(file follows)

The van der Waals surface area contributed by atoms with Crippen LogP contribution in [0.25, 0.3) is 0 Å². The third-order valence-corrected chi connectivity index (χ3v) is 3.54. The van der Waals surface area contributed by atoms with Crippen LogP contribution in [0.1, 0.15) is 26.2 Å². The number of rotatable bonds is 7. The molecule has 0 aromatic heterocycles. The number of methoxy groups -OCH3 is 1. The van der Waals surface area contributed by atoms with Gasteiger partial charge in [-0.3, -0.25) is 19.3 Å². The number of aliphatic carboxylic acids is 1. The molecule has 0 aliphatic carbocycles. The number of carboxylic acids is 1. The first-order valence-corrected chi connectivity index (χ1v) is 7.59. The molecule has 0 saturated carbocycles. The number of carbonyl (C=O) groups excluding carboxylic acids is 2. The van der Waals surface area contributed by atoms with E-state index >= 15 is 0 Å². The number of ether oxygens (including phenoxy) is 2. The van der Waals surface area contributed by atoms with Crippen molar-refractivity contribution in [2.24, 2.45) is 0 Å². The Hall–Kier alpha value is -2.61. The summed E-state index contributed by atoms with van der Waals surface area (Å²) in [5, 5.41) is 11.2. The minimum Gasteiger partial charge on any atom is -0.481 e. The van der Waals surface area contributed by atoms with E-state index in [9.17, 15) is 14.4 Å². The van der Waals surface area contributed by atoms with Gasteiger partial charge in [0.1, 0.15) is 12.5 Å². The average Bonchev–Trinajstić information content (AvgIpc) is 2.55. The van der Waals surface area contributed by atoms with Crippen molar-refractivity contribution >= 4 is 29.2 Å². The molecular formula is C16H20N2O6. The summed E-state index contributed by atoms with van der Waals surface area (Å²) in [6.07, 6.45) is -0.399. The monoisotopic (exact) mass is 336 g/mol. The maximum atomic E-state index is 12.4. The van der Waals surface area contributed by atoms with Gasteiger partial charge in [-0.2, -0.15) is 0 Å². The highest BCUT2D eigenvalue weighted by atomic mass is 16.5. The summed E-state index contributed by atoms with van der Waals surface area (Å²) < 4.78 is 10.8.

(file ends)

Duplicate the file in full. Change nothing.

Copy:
The van der Waals surface area contributed by atoms with Crippen LogP contribution in [0.25, 0.3) is 0 Å². The third-order valence-corrected chi connectivity index (χ3v) is 3.54. The van der Waals surface area contributed by atoms with Crippen LogP contribution in [0.1, 0.15) is 26.2 Å². The number of rotatable bonds is 7. The molecule has 0 aromatic heterocycles. The number of methoxy groups -OCH3 is 1. The van der Waals surface area contributed by atoms with Gasteiger partial charge in [-0.3, -0.25) is 19.3 Å². The number of aliphatic carboxylic acids is 1. The molecule has 0 aliphatic carbocycles. The number of carboxylic acids is 1. The first-order valence-corrected chi connectivity index (χ1v) is 7.59. The molecule has 0 saturated carbocycles. The number of carbonyl (C=O) groups excluding carboxylic acids is 2. The van der Waals surface area contributed by atoms with E-state index >= 15 is 0 Å². The number of ether oxygens (including phenoxy) is 2. The van der Waals surface area contributed by atoms with Crippen molar-refractivity contribution in [2.24, 2.45) is 0 Å². The Hall–Kier alpha value is -2.61. The summed E-state index contributed by atoms with van der Waals surface area (Å²) in [5, 5.41) is 11.2. The minimum Gasteiger partial charge on any atom is -0.481 e. The van der Waals surface area contributed by atoms with E-state index in [9.17, 15) is 14.4 Å². The van der Waals surface area contributed by atoms with Gasteiger partial charge in [0.1, 0.15) is 12.5 Å². The average Bonchev–Trinajstić information content (AvgIpc) is 2.55. The van der Waals surface area contributed by atoms with Crippen molar-refractivity contribution >= 4 is 29.2 Å². The molecular formula is C16H20N2O6. The summed E-state index contributed by atoms with van der Waals surface area (Å²) in [6.07, 6.45) is -0.399. The monoisotopic (exact) mass is 336 g/mol. The maximum atomic E-state index is 12.4. The van der Waals surface area contributed by atoms with Gasteiger partial charge in [-0.2, -0.15) is 0 Å². The highest BCUT2D eigenvalue weighted by atomic mass is 16.5. The summed E-state index contributed by atoms with van der Waals surface area (Å²) < 4.78 is 10.8.